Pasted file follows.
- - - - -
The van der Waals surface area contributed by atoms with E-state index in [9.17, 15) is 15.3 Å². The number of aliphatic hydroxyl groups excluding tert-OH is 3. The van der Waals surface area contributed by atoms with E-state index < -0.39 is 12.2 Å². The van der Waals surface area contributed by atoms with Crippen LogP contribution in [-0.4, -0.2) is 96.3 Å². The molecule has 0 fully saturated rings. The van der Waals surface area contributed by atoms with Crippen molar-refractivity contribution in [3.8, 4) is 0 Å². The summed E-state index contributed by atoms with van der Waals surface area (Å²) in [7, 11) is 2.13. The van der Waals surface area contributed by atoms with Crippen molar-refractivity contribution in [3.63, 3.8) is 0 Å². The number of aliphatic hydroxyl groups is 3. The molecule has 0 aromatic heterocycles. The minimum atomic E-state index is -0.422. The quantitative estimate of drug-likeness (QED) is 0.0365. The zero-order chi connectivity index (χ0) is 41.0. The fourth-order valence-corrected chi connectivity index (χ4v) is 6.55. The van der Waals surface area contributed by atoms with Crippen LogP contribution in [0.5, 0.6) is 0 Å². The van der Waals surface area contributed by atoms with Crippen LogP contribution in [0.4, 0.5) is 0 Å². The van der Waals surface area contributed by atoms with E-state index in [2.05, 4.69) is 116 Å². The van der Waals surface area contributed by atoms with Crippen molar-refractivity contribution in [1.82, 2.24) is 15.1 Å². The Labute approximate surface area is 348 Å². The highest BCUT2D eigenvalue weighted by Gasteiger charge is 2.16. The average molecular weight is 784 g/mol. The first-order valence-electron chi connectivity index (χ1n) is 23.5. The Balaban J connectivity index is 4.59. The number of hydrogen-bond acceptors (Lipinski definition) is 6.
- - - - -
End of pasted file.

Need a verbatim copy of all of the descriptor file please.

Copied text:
The van der Waals surface area contributed by atoms with E-state index in [9.17, 15) is 15.3 Å². The number of aliphatic hydroxyl groups excluding tert-OH is 3. The van der Waals surface area contributed by atoms with E-state index < -0.39 is 12.2 Å². The van der Waals surface area contributed by atoms with Crippen LogP contribution in [-0.4, -0.2) is 96.3 Å². The molecule has 0 fully saturated rings. The van der Waals surface area contributed by atoms with Crippen molar-refractivity contribution in [3.8, 4) is 0 Å². The summed E-state index contributed by atoms with van der Waals surface area (Å²) in [7, 11) is 2.13. The van der Waals surface area contributed by atoms with Crippen molar-refractivity contribution in [3.63, 3.8) is 0 Å². The number of aliphatic hydroxyl groups is 3. The molecule has 0 aromatic heterocycles. The minimum atomic E-state index is -0.422. The quantitative estimate of drug-likeness (QED) is 0.0365. The zero-order chi connectivity index (χ0) is 41.0. The fourth-order valence-corrected chi connectivity index (χ4v) is 6.55. The van der Waals surface area contributed by atoms with Crippen LogP contribution in [0.5, 0.6) is 0 Å². The van der Waals surface area contributed by atoms with Crippen LogP contribution in [0.4, 0.5) is 0 Å². The van der Waals surface area contributed by atoms with E-state index in [2.05, 4.69) is 116 Å². The van der Waals surface area contributed by atoms with Crippen molar-refractivity contribution in [1.82, 2.24) is 15.1 Å². The Labute approximate surface area is 348 Å². The highest BCUT2D eigenvalue weighted by Gasteiger charge is 2.16. The average molecular weight is 784 g/mol. The first-order valence-electron chi connectivity index (χ1n) is 23.5. The Balaban J connectivity index is 4.59. The number of hydrogen-bond acceptors (Lipinski definition) is 6.